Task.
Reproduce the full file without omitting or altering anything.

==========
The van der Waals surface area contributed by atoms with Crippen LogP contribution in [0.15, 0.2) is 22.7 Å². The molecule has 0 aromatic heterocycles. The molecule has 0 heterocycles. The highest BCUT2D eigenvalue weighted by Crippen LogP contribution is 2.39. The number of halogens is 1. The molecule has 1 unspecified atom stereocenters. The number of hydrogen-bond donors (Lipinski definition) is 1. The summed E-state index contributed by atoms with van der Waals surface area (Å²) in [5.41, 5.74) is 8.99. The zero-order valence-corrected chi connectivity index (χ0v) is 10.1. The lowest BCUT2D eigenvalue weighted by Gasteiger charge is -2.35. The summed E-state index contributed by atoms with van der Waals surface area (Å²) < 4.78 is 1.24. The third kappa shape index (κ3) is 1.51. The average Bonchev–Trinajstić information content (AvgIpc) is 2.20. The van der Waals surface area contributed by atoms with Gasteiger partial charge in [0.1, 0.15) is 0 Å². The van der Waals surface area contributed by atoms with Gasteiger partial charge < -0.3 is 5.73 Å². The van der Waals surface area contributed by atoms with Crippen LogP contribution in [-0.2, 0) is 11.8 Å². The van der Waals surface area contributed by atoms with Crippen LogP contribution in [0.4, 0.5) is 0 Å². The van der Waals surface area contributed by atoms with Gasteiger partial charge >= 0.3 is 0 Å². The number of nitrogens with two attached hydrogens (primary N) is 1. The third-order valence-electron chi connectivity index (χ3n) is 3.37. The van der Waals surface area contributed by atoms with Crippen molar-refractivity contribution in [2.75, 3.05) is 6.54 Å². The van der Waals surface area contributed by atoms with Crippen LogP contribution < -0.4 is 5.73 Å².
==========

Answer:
The van der Waals surface area contributed by atoms with Crippen LogP contribution in [0.15, 0.2) is 22.7 Å². The molecule has 0 aromatic heterocycles. The molecule has 0 heterocycles. The highest BCUT2D eigenvalue weighted by Crippen LogP contribution is 2.39. The number of halogens is 1. The molecule has 1 unspecified atom stereocenters. The number of hydrogen-bond donors (Lipinski definition) is 1. The summed E-state index contributed by atoms with van der Waals surface area (Å²) in [5.41, 5.74) is 8.99. The zero-order valence-corrected chi connectivity index (χ0v) is 10.1. The lowest BCUT2D eigenvalue weighted by Gasteiger charge is -2.35. The summed E-state index contributed by atoms with van der Waals surface area (Å²) < 4.78 is 1.24. The third kappa shape index (κ3) is 1.51. The average Bonchev–Trinajstić information content (AvgIpc) is 2.20. The van der Waals surface area contributed by atoms with Gasteiger partial charge in [0.1, 0.15) is 0 Å². The van der Waals surface area contributed by atoms with Gasteiger partial charge < -0.3 is 5.73 Å². The van der Waals surface area contributed by atoms with Crippen LogP contribution in [-0.2, 0) is 11.8 Å². The van der Waals surface area contributed by atoms with Crippen LogP contribution in [0.4, 0.5) is 0 Å². The van der Waals surface area contributed by atoms with Gasteiger partial charge >= 0.3 is 0 Å². The number of nitrogens with two attached hydrogens (primary N) is 1. The third-order valence-electron chi connectivity index (χ3n) is 3.37. The van der Waals surface area contributed by atoms with Crippen molar-refractivity contribution in [2.75, 3.05) is 6.54 Å². The van der Waals surface area contributed by atoms with Crippen LogP contribution < -0.4 is 5.73 Å².